Edited by - cevant on 12/07/2023 19:34:12

Dec 7, 2023 - 10:18:52 PM

raybob

USA

14026 posts since 12/11/2003

Playing guitar will add much to your musical experience. I started playing as a teenager and picked up the banjo I guess about 10-15 years ago. I mostly play old time on the banjo, but I play other stuff on guitar like swing and Western swing, some American songbook stuff, a few jazz standards etc. I played in a big band for a couple years and that stopped about 5 years ago. It was a lot of fun and also a lot of work. I was challenged to learn much, and it made me better. The old time group I play with is mostly friends, and there’s no need for me to play guitar there so that’s where I mostly play banjo.

Once you learn the cowboy chords and play what you like that way, the guitar can help you learn about music in general and open up other possibilities. Have fun!

Dec 7, 2023 - 10:36:01 PM
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3418 posts since 4/19/2008
Online Now

If you have Tabledii ttake a look at some of my tabs because if there’s an actual guitar part besides boom Chuck, I put in there what they’re doing not just the monotonous back up that you expect from a tab for banjo

Dec 8, 2023 - 8:26:44 AM
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Players Union Member

janolov

Sweden

42667 posts since 3/7/2006

There is also a style called clawhammer guitar. Check these videos for an introduction:

Steve Baughman: https://youtu.be/TIPj2281hn8

Molly Tuttle: https://youtu.be/U_LMc1GAEM4 and  https://youtu.be/OPkgpQNUaNE

Dec 8, 2023 - 12:29:27 PM

KatB

USA

288 posts since 9/3/2018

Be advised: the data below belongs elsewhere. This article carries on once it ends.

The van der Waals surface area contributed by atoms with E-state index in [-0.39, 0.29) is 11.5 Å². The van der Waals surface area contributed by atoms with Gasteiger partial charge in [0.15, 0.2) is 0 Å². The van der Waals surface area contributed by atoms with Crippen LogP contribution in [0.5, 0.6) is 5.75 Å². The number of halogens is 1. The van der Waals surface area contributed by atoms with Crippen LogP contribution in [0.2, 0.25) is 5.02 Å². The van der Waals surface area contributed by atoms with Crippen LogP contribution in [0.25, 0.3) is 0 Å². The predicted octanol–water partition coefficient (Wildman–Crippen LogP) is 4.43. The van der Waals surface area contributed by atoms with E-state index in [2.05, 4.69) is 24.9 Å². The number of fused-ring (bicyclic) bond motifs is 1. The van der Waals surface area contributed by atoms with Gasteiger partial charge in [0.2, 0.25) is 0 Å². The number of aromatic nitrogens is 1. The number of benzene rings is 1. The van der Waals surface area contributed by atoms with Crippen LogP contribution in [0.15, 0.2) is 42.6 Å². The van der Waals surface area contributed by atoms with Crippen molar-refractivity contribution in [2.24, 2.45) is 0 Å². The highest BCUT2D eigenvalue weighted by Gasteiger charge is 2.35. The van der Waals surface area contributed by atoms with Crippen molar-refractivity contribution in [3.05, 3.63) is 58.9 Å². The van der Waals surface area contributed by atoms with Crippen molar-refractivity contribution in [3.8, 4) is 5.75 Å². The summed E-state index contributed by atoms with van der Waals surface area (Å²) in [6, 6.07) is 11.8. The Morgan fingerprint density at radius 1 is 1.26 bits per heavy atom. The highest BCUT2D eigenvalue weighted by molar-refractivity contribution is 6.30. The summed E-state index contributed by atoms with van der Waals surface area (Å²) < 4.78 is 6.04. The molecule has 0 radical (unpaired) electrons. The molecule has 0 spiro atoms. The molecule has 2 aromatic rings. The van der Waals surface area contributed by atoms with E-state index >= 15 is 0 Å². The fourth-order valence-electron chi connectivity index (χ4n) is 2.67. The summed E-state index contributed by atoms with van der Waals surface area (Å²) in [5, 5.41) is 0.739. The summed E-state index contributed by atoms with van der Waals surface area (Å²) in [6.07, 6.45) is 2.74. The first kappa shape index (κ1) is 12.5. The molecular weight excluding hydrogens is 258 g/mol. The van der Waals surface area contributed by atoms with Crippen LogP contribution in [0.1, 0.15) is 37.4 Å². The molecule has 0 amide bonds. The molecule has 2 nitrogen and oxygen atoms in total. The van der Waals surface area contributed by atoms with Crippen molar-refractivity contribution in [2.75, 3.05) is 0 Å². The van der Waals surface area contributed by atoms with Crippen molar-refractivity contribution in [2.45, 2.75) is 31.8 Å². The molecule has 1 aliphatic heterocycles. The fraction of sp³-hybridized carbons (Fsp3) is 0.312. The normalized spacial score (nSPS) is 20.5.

I do have tabledit! Thanks everyone for all the advice.
janolov , thanks for that, I had come across Steve Baughman a long time ago, but I couldn't remember the name and couldn't find him again.
cevant thanks for hunting up those links for me

Dec 9, 2023 - 7:27:14 AM

1378 posts since 8/7/2017

I played clawhammer guitar, a GS Mini, several years ago. It was fun. It was tuned to open chord, like a banjo with an extra string. I did the same with my D-28. Steve Baughman's instructional CD (The Power of Claw, a complete course in clawhammer guitar, from beginner to advanced) was useful to me (and fun to listen to). You will have fun, I am sure :-)

The neck may move (change it's bow) if you leave the guitar in clawhammer tuning (instead of normal guitar tuning). You may need to adjust the neck rod. No big deal for the GSMini. If you have an older guitar w/o an adjustable neck rod, might be better to return the guitar to it's normal tuning if you are leaving it unplayed for a couple weeks. Talk to the local guitar luthier about this. They can adjust the neck bow if you decide to dedicate the guitar to clawhammer.

Steve Baughman was very friendly when I contacted him.

Hope this helps.

Edited by - BrooksMT on 12/09/2023 07:29:02

Jan 25, 2024 - 7:34:12 AM

jojo25

USA

1636 posts since 12/1/2004

Jan mentioned playing guitar using the clawhammer right hand stroke...ala Molly Tuttle...long before I ever heard Molly do this I stumbled into this...one day I picked up a guitar to play...and did not have...nor could I immediately find...a flat pick...so I said...what the heck...and just started clawing the thing...it is fun...and if you already know how to claw it means you can focus on what your left hand needs to learn (assuming you are playing a right handed gitfiddle)...that said...clawing a guitar is definitely not mainstream guitar playing...for old time...or pretty much any style...but it works...in its own way
but for more mainstream OT guitar work...learn the basic bass runs to go between the typ chords used in OT...and have fun trying to get those bar chords clean and on time
working on a different instrument can really help your over all music skills...I play some guitar...and a bit of mandolin at times...but I really am a one instrument feller...and I will leave you with my fav Twain banjo quote...

"When you want genuine music -- music that will come right home to you like a bad quarter, suffuse your system like strychnine whisky, go right through you like Brandreth's pills, ramify your whole constitution like the measles, and break out on your hide like the pin-feather pimples on a picked goose, -- when you want all this, just smash your piano, and invoke the glory-beaming banjo!"